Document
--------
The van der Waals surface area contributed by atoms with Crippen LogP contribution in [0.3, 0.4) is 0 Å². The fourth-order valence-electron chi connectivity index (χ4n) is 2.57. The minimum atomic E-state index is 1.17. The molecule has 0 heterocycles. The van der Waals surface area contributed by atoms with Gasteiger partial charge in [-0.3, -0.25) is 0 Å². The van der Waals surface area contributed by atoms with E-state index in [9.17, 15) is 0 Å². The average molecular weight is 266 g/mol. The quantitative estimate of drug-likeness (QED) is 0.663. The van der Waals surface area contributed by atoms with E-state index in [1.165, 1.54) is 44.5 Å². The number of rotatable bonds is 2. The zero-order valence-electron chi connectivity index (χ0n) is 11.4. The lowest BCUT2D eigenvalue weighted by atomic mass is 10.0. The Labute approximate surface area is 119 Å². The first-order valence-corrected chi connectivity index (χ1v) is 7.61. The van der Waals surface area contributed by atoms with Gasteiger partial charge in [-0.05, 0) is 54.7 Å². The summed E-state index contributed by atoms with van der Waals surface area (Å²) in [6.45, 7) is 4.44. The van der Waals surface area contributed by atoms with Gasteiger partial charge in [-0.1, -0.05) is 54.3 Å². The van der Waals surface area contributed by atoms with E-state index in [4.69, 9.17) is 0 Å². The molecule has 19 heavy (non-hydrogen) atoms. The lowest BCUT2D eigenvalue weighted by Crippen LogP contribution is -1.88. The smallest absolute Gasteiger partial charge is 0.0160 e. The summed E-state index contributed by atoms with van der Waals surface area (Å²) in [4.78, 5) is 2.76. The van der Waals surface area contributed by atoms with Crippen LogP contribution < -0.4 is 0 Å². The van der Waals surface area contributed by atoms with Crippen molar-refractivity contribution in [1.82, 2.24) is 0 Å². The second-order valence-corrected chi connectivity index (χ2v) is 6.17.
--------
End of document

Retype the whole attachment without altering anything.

The van der Waals surface area contributed by atoms with Crippen LogP contribution in [0.3, 0.4) is 0 Å². The fourth-order valence-electron chi connectivity index (χ4n) is 2.57. The minimum atomic E-state index is 1.17. The molecule has 0 heterocycles. The van der Waals surface area contributed by atoms with Gasteiger partial charge in [-0.3, -0.25) is 0 Å². The van der Waals surface area contributed by atoms with E-state index in [9.17, 15) is 0 Å². The average molecular weight is 266 g/mol. The quantitative estimate of drug-likeness (QED) is 0.663. The van der Waals surface area contributed by atoms with E-state index in [1.165, 1.54) is 44.5 Å². The number of rotatable bonds is 2. The zero-order valence-electron chi connectivity index (χ0n) is 11.4. The lowest BCUT2D eigenvalue weighted by atomic mass is 10.0. The Labute approximate surface area is 119 Å². The first-order valence-corrected chi connectivity index (χ1v) is 7.61. The van der Waals surface area contributed by atoms with Gasteiger partial charge in [-0.05, 0) is 54.7 Å². The summed E-state index contributed by atoms with van der Waals surface area (Å²) in [6.45, 7) is 4.44. The van der Waals surface area contributed by atoms with Gasteiger partial charge in [-0.1, -0.05) is 54.3 Å². The van der Waals surface area contributed by atoms with E-state index in [4.69, 9.17) is 0 Å². The molecule has 19 heavy (non-hydrogen) atoms. The lowest BCUT2D eigenvalue weighted by Crippen LogP contribution is -1.88. The smallest absolute Gasteiger partial charge is 0.0160 e. The summed E-state index contributed by atoms with van der Waals surface area (Å²) in [4.78, 5) is 2.76. The van der Waals surface area contributed by atoms with Crippen LogP contribution < -0.4 is 0 Å². The van der Waals surface area contributed by atoms with Crippen molar-refractivity contribution in [1.82, 2.24) is 0 Å². The second-order valence-corrected chi connectivity index (χ2v) is 6.17.